From Booklist: “*Starred Review* A wonder of a thriller, crammed to bursting with everything genre fans are pining for: fascinating characters, sparky dialogue, wry humor, sweaty-palm tension—all in a literate narrative that is a joy to follow. It begins when an apparently dead golden retriever puppy gets up and walks. She’s adopted by a Mason “Mace” Reid, who lives outside of Chicago and trains dogs to hunt for the dead; soon spooky things start to happen. Vira, as Mace calls the puppy, singles a murderer out of a crowd of bystanders. She visits a crime scene and informs the cops they’ve arrested the wrong man. Awed observers hint at psychic powers, making Vira the dog version of Will Graham, the gifted agent in Thomas Harris’ Red Dragon. Then Vira and Mace, working as a pair, take on serial-killer everyman, who’s been a spooky presence from the start and a vicious and fascinating one as the story builds to its climax.”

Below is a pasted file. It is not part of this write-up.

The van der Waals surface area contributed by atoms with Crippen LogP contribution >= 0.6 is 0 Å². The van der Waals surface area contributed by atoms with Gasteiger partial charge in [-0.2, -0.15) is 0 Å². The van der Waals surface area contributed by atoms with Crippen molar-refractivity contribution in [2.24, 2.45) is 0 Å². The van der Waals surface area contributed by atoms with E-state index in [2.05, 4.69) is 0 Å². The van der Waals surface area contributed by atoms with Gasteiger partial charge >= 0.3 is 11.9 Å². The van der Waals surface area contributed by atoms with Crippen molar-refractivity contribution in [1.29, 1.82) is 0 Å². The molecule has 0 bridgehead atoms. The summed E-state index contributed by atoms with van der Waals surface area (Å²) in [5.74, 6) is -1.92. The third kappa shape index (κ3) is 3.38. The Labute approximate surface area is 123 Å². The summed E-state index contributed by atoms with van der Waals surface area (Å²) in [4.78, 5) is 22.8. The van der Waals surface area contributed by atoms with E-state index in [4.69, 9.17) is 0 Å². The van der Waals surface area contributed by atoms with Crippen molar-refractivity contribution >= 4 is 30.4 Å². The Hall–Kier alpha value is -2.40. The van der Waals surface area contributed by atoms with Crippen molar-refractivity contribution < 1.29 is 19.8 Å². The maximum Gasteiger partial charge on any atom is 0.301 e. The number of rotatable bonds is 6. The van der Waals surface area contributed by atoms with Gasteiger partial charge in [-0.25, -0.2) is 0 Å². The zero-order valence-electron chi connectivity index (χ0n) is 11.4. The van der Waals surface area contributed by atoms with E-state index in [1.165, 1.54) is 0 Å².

March 14, 2023
Picture of book cover for Bone HarvestAny Claire Watkins mystery by Mary Logue
From Booklist: “(regarding Blood Country, first in the series) In a promising start to a new series, Logue introduces Claire Watkins, police officer, widow, and mom to 10-year-old Meg. After her husband’s death, supposedly due to a hit-and-run accident, Claire leaves behind a promising law-enforcement career in Minnesota to become a routine patrol officer in a tiny Wisconsin town. Hoping for quiet time to heal, Claire and Meg are about to have their world rocked again as their kindly elderly neighbor is murdered, and Meg confesses that she saw the face of the man who killed her father. Logue deftly blends suspense with personal drama as Claire is courted by her old partner and a mysterious man in her new town. An interesting ancillary character is Claire’s sister, Bridget, who has man troubles of her own and unwittingly becomes part of the killer’s scheme. Although her plot is at times predictable, Logue has created an appealingly human bunch of characters who just may gel into a fine ensemble.”